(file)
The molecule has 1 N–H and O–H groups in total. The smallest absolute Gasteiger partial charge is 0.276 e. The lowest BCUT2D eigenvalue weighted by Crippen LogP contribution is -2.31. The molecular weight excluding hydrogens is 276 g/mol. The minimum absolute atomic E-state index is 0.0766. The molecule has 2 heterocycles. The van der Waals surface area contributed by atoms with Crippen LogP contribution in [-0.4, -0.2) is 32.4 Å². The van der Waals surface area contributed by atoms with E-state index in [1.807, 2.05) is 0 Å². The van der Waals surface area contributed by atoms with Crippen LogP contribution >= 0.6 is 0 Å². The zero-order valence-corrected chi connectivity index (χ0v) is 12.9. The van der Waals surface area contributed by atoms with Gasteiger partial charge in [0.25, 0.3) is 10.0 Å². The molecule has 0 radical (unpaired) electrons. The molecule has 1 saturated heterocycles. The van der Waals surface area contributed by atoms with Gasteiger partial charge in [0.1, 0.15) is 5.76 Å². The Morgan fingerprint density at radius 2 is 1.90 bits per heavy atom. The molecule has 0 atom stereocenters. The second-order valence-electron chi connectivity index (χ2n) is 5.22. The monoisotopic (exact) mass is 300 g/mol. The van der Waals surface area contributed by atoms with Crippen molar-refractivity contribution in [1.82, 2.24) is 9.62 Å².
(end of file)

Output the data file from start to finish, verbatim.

The molecule has 1 N–H and O–H groups in total. The smallest absolute Gasteiger partial charge is 0.276 e. The lowest BCUT2D eigenvalue weighted by Crippen LogP contribution is -2.31. The molecular weight excluding hydrogens is 276 g/mol. The minimum absolute atomic E-state index is 0.0766. The molecule has 2 heterocycles. The van der Waals surface area contributed by atoms with Crippen LogP contribution in [-0.4, -0.2) is 32.4 Å². The van der Waals surface area contributed by atoms with E-state index in [1.807, 2.05) is 0 Å². The van der Waals surface area contributed by atoms with Crippen LogP contribution >= 0.6 is 0 Å². The zero-order valence-corrected chi connectivity index (χ0v) is 12.9. The van der Waals surface area contributed by atoms with Gasteiger partial charge in [0.25, 0.3) is 10.0 Å². The molecule has 0 radical (unpaired) electrons. The molecule has 1 saturated heterocycles. The van der Waals surface area contributed by atoms with Gasteiger partial charge in [0.1, 0.15) is 5.76 Å². The Morgan fingerprint density at radius 2 is 1.90 bits per heavy atom. The molecule has 0 atom stereocenters. The second-order valence-electron chi connectivity index (χ2n) is 5.22. The monoisotopic (exact) mass is 300 g/mol. The van der Waals surface area contributed by atoms with Crippen molar-refractivity contribution in [1.82, 2.24) is 9.62 Å².